Continuing the grand tradition of summer movies that become summer games, Sony has brought us Stuart Little 2 for the original PlayStation. As with most games appearing on the PlayStation these days, Stuart Little 2 pushes no boundaries and takes no chances. It's a simple platformer in the style of Mario 64 that is best suited to little kids who enjoyed the movie. Serious gamers, however--even the platforming addicts among them--will certainly find a more engrossing game experience elsewhere.
Stuart must collect stolen jeweled rings so they can be returned to their owners.
Based on the kids movie of the same name that recently saw theatrical release, Stuart Little 2 finds the heroic pip-squeak traipsing around Manhattan with his bird friend Margolo. The duo is trying to recover a mass of jewelry stolen from the (ahem) good-natured people of New York by Falcon, the evil crime lord of the animal underworld. Stuart has to run, jump, climb, and swim his way through six levels, tracking down the stolen jewelry and evading pint-sized danger. After the jewelry has been collected and returned to its owners, Stuart will challenge Falcon himself to rid the animal world of the menace for good.
Like many modern 3D platformers, the gameplay in Stuart Little 2 is based on a hub from which you can access the game's various levels. Your ultimate objective in each level is to collect jeweled rings, which are the equivalent of Super Mario 64's stars. Initially, only one level is available, but once you've collected enough jeweled rings, you'll open up the next level, and so on until you reach the final showdown with Falcon. Of course, once you've gone on to new levels, you can revisit the old ones by returning to the hub so you can pick up jeweled rings that you missed earlier on.
Stuart has the typical collection of platforming moves at his disposal as he navigates the game's levels. He can collect small pieces of fruit and throw them at enemies, and he has a tail-spin move that will dispatch threats as well. He can climb up poles and a variety of other surfaces, monkey-bar across ceilings that are appropriately marked, and even grab hold of balloons to fly across parts of the map. The standard dash and double jump round out the move list. In short, the gameplay in Stuart Little 2 is vanilla platforming fare.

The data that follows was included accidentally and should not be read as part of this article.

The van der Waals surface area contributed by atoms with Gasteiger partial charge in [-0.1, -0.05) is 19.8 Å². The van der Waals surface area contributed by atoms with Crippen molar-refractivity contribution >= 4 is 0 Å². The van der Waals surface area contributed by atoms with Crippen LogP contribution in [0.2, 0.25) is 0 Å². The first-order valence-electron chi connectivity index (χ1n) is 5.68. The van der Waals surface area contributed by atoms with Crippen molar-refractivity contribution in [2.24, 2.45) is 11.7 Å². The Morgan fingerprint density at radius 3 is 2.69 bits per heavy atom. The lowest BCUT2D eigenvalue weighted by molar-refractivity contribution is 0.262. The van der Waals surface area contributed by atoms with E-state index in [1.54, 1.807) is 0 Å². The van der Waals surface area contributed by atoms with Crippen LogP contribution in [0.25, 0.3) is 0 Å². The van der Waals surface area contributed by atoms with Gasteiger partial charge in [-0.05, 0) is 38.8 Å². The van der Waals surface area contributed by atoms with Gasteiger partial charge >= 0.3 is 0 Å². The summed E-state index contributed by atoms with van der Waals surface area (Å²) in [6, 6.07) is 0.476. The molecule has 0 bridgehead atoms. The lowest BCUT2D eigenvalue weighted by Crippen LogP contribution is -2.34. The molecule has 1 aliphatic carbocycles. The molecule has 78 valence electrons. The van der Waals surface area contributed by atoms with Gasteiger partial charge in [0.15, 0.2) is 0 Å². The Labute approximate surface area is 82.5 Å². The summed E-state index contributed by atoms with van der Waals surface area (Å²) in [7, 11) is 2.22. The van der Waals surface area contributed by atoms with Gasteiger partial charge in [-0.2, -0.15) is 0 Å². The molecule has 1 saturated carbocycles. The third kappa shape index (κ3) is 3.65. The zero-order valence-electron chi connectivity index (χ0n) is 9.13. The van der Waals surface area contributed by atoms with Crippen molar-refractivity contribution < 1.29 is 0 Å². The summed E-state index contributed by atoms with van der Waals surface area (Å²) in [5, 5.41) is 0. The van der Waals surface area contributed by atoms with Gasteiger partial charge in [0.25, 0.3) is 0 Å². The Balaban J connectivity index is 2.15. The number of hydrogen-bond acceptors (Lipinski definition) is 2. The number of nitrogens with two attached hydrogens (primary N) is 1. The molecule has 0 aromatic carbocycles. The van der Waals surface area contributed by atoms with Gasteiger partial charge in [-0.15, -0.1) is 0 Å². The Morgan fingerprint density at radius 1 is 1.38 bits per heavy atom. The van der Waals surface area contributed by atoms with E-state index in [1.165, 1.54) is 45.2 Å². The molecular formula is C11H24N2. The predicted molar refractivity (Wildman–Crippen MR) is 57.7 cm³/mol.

There are a number of ways to pick up the jeweled rings that are your focus. One ring is simply hidden somewhere on each level, and you can search around to find it. Another can be gained by collecting 60 cat treats, the game's version of coins, for Stuart's friend Snowbell, who will then trade you a jeweled ring for the snacks. There is a golden suitcase located somewhere on each level, and when you find that level's golden key, you can track down the suitcase and open it to receive another jeweled ring. Finally, locating six "face blocks" will create a bridge to yet another ring on each level.
The game features a variety of minigames using various methods of transportation.
One other way to collect rings is through the minigames that are unique to each level. These games provide a decent break in the platforming action and include such activities as riding a model train to collect stars, driving a miniature motorboat, and racing a grasshopper through the park. Successfully completing each game gives you another ring. These games are at least a minor diversion from the main gameplay, and they're welcome at times.
The best word to describe Stuart Little 2's game design is "safe." The game doesn't do anything to advance the platforming genre, instead relying on established ideas and concepts that have been in use for years. That doesn't make it a bad game, of course, just an unimaginative one. Younger fans of the movie who only have a PSOne might be interested in it, but serious platform fans will be far happier with the Jak & Daxters and the Mario Sunshines of the world.